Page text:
The Home Recording Show first appeared in July of 2008 and a new episode has appeared on an almost weekly basis since then. To date there are over 100 episodes available. L.A.-based small-studio owner Ryan Canestro hosts HRS and Vancouver's Jon Tidey and San Francisco's Jesse Zollar co-host. Each weekly show usually consists of the three co-hosts each taking on a recording-related topic and then taking comments and questions from the other hosts at the end of their segment. HRS has covered a wide variety of topics from recording various musical instruments, to building your own pre-amps, to how to get one's hearing tested. Its irreverent tone makes it feel like you're getting together with your recording buddies for tech talk over beers. Check out HRS's website at www.homerecordingshow.com
Sonic Talk is a UK-Based music tech discussion podcast hosted by Nick Batt. Each week Nick is joined by a variety of regular guests including, but not limited to, software developer Dave Spiers, Nile Rogers' right hand man Rich Hilton, and Duran Duran collaborator Mark Tinley. Listeners can expect very intelligent discussion about music technology (especially if it has to do with synthesizers), current musical events, gear, recording, methodology, plus lots of opinions and storytelling.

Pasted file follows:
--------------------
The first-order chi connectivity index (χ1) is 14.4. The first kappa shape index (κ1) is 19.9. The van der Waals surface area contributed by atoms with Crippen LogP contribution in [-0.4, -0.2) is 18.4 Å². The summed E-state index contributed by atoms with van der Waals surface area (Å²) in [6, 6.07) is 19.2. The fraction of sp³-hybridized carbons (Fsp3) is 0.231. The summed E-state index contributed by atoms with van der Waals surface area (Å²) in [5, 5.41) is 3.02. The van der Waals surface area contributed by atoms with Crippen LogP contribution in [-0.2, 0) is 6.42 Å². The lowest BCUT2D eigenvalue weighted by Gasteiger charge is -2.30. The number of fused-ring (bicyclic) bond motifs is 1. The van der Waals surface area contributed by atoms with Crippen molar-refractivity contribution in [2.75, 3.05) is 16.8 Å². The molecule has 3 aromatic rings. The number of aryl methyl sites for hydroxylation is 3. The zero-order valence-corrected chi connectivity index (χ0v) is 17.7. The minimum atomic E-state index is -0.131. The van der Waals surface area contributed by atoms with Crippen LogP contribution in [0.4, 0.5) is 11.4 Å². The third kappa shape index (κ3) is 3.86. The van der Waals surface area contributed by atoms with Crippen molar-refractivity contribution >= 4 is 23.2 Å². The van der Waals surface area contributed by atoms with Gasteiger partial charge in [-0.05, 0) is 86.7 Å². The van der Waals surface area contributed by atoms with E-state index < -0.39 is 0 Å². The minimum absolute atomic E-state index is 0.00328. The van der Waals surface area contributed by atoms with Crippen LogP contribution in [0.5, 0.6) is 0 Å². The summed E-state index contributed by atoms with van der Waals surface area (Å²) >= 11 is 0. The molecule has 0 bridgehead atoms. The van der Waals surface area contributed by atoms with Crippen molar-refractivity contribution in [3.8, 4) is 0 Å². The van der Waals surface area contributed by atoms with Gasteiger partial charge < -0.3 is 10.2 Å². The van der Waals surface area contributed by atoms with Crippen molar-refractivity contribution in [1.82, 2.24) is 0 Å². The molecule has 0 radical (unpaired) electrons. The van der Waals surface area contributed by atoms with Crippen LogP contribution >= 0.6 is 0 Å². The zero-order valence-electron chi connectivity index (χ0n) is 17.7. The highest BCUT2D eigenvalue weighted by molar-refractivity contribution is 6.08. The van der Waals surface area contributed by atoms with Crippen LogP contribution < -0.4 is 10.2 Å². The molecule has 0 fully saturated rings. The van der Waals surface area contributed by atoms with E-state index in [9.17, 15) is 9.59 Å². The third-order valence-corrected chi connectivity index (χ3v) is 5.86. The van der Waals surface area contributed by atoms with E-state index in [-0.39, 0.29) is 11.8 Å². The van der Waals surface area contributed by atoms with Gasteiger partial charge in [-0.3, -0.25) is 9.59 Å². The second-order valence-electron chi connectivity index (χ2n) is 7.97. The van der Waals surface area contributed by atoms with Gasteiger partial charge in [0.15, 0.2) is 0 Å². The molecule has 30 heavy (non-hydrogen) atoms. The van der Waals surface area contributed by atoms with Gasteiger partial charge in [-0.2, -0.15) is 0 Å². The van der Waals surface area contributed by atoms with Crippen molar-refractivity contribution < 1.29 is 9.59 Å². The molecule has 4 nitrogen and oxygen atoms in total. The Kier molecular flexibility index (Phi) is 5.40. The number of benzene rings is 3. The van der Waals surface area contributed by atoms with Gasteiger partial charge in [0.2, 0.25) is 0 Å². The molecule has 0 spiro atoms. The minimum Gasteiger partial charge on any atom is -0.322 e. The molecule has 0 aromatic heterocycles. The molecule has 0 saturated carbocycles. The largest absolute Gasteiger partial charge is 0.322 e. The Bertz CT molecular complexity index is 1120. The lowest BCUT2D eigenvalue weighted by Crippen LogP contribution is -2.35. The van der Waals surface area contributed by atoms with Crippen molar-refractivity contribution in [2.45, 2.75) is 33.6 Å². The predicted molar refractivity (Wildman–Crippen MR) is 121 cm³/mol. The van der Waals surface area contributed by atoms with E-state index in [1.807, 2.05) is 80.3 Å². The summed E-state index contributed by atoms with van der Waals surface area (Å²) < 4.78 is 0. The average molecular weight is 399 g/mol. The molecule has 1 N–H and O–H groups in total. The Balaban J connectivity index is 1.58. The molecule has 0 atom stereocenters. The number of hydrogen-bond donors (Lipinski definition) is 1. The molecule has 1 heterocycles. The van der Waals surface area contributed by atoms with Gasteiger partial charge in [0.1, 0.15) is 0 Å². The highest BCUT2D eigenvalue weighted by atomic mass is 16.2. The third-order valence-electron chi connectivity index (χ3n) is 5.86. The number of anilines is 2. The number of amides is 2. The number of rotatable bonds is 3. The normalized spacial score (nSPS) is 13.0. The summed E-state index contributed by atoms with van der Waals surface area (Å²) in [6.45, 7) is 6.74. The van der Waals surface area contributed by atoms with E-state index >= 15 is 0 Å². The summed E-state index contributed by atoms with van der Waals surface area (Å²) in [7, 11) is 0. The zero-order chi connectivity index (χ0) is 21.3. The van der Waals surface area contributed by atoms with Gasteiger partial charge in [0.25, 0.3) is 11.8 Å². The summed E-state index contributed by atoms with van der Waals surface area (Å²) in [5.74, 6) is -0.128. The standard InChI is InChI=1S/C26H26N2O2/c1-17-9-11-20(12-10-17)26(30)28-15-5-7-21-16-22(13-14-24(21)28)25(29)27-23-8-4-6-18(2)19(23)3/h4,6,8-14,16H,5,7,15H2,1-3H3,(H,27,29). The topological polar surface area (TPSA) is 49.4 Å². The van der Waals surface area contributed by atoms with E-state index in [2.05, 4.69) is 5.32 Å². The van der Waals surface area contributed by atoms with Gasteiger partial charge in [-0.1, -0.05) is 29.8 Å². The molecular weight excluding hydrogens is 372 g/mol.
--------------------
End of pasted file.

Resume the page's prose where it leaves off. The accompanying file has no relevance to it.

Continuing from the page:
Sonic Talk has been on the 'net since 2006 and over 200 weekly episodes have been produced since then. Go to www.sonicstate.com/sonictalk.
Ronan's Recording Show
Ronan C. Muphy hosts Ronan's Recording Show, the one video podcast in our list. Ronan has been doing his show since March 2009 and has produced twenty-six episodes to date. Unlike the above shows, RRS is just Ronan, so there won't be any conversation or banter unless he's interviewing someone.
RRS features interviews (including one with the editor and publisher of a certain creative music recording magazine), music production tips ("recording vocals without headphones", "dealing with out of tune things in the mix", "drum programming tips"), recording studio tours (Village Recorders, Sound City Studios), and much more.
Ronan is a very likeable, enthusiastic guy and an excellent teacher. The video format goes a long way toward helping to clarify his points. See http://ronansrecordingshow.com/ for more details.
Sessions With Slau
Subtitled, "Behind the Scenes in a Recording Studio," Sessions with Slau goes behind the scenes at BeSharp, Slau's New York City recording studio. In each podcast, SWS basically covers whatever is on Slau's mind. In any given episode he may perform a mic shootout, talk about a recent session, or analyze multi-track session tapes of a famous recording. Each (infrequent) episode is pretty much totally Slau, which is fine, as he is a warm, friendly, and entertaining host. See: http://sessionswithslau.com/
I discovered AudioNowcast when I read somewhere that it could be the American version of Sonic Talk, which turned out to be an apt comparison. ANC has been around since early 2006 and 98 episodes have been produced so far. Often these go well over an hour in length. Here's the description from ANC's website: "The AudioNowcast is a pro audio podcast that covers all aspects of audio in the music,...